Most Asian markets shed their early gains, as weak earnings from the banking sector disappointed investors in Japan despite better-than-expected economic growth in the first three months of the year.
Japan's Nikkei average shed 1% or 157.97 points, to 14,939.06 after breaching the psychologically important 15,000 mark on 15 May. Japanese banking stocks pulled the Nikkei down despite stronger first quarter GDP data.
Japan's economy grew 0.9%, beating expectations of a 0.7% growth rate. This compares with a 0.3% growth recorded in the previous quarter.
Hong Kong's Hang Seng gained 0.3% or 67.26 points to 23,111.50. South Korea's Kospi gained 0.9% or 18.77 points to 1,990.03 and China's Shanghai composite index was up nearly 1% or 21.77 points to 2246.57.
In Australia, the S&P/ASX 200 declined 0.1% or 7 points to 5,184.70 after the Australian dollar weakened against the US dollar.
On Wall Street, the Dow Jones Industrial Average ended at a record high on the previous trading session, as investors were more confident that the central banks would continue with their stimulative polices after weak data emerged from the eurozone. France slipped into recession while Germany reported 0.1% growth.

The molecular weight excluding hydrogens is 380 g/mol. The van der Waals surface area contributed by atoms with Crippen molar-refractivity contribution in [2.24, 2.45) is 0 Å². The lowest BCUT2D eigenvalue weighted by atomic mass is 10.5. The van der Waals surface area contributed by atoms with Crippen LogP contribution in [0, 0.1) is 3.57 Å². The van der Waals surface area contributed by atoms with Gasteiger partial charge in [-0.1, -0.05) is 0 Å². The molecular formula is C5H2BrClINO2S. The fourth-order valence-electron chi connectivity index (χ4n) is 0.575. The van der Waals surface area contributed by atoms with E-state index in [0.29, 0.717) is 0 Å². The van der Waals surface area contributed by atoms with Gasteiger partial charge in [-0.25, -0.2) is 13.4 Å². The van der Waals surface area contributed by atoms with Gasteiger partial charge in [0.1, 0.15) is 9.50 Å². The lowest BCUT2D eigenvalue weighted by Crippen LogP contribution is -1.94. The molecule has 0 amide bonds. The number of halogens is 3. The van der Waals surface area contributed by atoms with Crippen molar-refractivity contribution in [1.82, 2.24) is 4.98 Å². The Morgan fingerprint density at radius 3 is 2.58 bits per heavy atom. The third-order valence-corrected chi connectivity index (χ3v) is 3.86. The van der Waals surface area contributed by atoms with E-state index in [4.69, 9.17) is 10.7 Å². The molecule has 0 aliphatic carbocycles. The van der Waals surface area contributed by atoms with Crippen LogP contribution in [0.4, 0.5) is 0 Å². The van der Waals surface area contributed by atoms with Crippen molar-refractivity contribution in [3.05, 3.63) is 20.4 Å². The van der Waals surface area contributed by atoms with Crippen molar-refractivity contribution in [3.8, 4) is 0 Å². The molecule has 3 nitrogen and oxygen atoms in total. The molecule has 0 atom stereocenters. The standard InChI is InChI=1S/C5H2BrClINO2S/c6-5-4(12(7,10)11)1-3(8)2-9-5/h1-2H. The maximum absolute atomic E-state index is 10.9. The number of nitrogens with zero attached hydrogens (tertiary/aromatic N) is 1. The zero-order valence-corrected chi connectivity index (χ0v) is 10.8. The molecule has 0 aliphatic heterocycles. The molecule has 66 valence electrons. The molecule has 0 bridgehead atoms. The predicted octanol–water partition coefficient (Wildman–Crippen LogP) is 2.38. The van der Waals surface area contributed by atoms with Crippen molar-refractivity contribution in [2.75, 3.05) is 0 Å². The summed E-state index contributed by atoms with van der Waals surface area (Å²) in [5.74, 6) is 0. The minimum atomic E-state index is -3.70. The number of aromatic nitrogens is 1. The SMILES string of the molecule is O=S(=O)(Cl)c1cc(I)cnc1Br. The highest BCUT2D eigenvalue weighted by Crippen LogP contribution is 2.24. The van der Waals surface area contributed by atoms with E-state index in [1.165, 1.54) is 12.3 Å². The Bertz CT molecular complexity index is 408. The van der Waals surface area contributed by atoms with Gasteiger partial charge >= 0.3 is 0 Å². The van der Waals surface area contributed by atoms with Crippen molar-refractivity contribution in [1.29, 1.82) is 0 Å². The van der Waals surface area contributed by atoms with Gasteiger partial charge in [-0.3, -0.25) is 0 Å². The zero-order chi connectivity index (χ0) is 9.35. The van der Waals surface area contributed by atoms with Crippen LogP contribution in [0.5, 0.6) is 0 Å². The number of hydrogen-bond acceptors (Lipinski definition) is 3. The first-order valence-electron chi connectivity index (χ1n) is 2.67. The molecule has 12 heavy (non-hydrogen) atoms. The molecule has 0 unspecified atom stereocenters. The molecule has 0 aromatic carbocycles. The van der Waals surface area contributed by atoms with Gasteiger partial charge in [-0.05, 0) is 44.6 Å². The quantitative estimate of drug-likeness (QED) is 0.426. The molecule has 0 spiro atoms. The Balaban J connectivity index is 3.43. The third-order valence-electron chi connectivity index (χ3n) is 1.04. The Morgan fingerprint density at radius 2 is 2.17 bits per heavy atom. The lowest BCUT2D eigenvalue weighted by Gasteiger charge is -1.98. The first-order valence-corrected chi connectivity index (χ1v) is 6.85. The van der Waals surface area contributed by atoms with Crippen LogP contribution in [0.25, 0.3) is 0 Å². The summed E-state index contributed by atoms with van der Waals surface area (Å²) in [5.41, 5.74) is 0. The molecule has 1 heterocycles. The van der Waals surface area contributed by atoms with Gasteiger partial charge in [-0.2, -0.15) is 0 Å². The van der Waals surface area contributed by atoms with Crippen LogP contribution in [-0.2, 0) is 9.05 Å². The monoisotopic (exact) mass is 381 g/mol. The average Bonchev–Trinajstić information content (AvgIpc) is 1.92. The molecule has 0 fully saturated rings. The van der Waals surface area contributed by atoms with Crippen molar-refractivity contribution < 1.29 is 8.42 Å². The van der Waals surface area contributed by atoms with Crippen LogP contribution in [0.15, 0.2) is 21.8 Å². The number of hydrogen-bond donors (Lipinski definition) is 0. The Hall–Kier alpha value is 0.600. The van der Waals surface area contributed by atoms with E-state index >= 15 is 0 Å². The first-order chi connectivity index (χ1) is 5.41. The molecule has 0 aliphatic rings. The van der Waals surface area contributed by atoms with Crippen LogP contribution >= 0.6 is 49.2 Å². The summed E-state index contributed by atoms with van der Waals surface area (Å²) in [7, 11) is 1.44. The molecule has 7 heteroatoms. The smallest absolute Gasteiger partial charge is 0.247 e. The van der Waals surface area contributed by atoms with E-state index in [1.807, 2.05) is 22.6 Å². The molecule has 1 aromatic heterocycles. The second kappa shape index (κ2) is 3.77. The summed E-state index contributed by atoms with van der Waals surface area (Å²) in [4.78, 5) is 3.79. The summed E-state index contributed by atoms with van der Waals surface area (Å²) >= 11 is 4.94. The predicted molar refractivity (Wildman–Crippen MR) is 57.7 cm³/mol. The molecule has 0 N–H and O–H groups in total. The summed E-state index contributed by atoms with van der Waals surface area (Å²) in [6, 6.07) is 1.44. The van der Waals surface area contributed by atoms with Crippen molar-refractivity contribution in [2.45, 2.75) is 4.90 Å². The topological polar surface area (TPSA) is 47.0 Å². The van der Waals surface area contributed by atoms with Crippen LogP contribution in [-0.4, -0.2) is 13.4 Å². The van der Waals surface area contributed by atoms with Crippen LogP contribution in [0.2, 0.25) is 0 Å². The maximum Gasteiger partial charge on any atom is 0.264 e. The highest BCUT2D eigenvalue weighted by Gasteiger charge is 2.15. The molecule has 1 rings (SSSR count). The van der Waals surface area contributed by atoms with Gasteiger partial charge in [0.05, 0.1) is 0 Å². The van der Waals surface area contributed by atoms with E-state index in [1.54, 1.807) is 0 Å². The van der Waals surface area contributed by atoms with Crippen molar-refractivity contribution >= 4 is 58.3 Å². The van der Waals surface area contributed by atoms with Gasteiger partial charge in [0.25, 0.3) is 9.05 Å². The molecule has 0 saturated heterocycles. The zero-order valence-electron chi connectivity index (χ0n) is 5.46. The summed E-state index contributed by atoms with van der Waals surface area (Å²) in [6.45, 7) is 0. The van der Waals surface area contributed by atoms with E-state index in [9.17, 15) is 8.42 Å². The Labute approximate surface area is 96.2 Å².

In Hong Kong, HSBC Holdings gained 1% after it announced plans to cut costs by up to $3bn by 2016. The bank also plans to axe almost 14,000 jobs world over.
Internet services firm Tencent Holdings jumped 5.2% after it reported strong growth in quarterly profit. PetroChina was down 2%, while Cnooc lost 1.1%.
In Australia, Gold miner Newcrest Mining dropped 5.2%. Miner BHP Billiton lost 0.8% while Oil Search was down 1.2%.
In Tokyo, banking stocks dampened spirits despite the country's three largest banks posting strong results. Sumitomo Mitsui Financial Group lost 2.2%, the Mitsubishi UFJ Financial Group shed 3.7% and the Mizuho Financial Group Inc was down 3.1%.
A stronger yen hit exporters and IT services and products firm NEC lost 1.6% while construction, mining and military equipment maker Komatsu was down 1.5%.